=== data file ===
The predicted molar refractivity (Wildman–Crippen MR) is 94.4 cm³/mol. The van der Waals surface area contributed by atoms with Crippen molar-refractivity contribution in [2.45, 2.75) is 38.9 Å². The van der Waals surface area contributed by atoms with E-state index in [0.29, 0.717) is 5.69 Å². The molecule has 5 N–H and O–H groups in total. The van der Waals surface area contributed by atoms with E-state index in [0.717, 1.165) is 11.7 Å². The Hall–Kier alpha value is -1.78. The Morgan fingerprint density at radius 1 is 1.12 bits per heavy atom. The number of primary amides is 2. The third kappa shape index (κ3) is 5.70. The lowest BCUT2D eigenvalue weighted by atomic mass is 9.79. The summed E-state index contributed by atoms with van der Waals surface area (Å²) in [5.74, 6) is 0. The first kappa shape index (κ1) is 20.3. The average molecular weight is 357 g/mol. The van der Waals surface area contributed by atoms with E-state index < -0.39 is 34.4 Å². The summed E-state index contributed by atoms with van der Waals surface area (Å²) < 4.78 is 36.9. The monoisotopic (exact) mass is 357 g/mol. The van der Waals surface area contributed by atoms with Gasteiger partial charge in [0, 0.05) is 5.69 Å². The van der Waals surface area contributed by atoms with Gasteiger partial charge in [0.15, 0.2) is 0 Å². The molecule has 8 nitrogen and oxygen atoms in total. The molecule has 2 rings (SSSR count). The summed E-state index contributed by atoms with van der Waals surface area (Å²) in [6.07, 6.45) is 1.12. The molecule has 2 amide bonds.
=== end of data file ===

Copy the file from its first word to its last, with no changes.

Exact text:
The predicted molar refractivity (Wildman–Crippen MR) is 94.4 cm³/mol. The van der Waals surface area contributed by atoms with Crippen molar-refractivity contribution in [2.45, 2.75) is 38.9 Å². The van der Waals surface area contributed by atoms with E-state index in [0.29, 0.717) is 5.69 Å². The molecule has 5 N–H and O–H groups in total. The van der Waals surface area contributed by atoms with E-state index in [0.717, 1.165) is 11.7 Å². The Hall–Kier alpha value is -1.78. The Morgan fingerprint density at radius 1 is 1.12 bits per heavy atom. The number of primary amides is 2. The third kappa shape index (κ3) is 5.70. The lowest BCUT2D eigenvalue weighted by atomic mass is 9.79. The summed E-state index contributed by atoms with van der Waals surface area (Å²) in [5.74, 6) is 0. The first kappa shape index (κ1) is 20.3. The average molecular weight is 357 g/mol. The van der Waals surface area contributed by atoms with E-state index < -0.39 is 34.4 Å². The summed E-state index contributed by atoms with van der Waals surface area (Å²) < 4.78 is 36.9. The monoisotopic (exact) mass is 357 g/mol. The van der Waals surface area contributed by atoms with Gasteiger partial charge in [0, 0.05) is 5.69 Å². The van der Waals surface area contributed by atoms with Gasteiger partial charge in [0.15, 0.2) is 0 Å². The molecule has 8 nitrogen and oxygen atoms in total. The molecule has 2 rings (SSSR count). The summed E-state index contributed by atoms with van der Waals surface area (Å²) in [6.07, 6.45) is 1.12. The molecule has 2 amide bonds.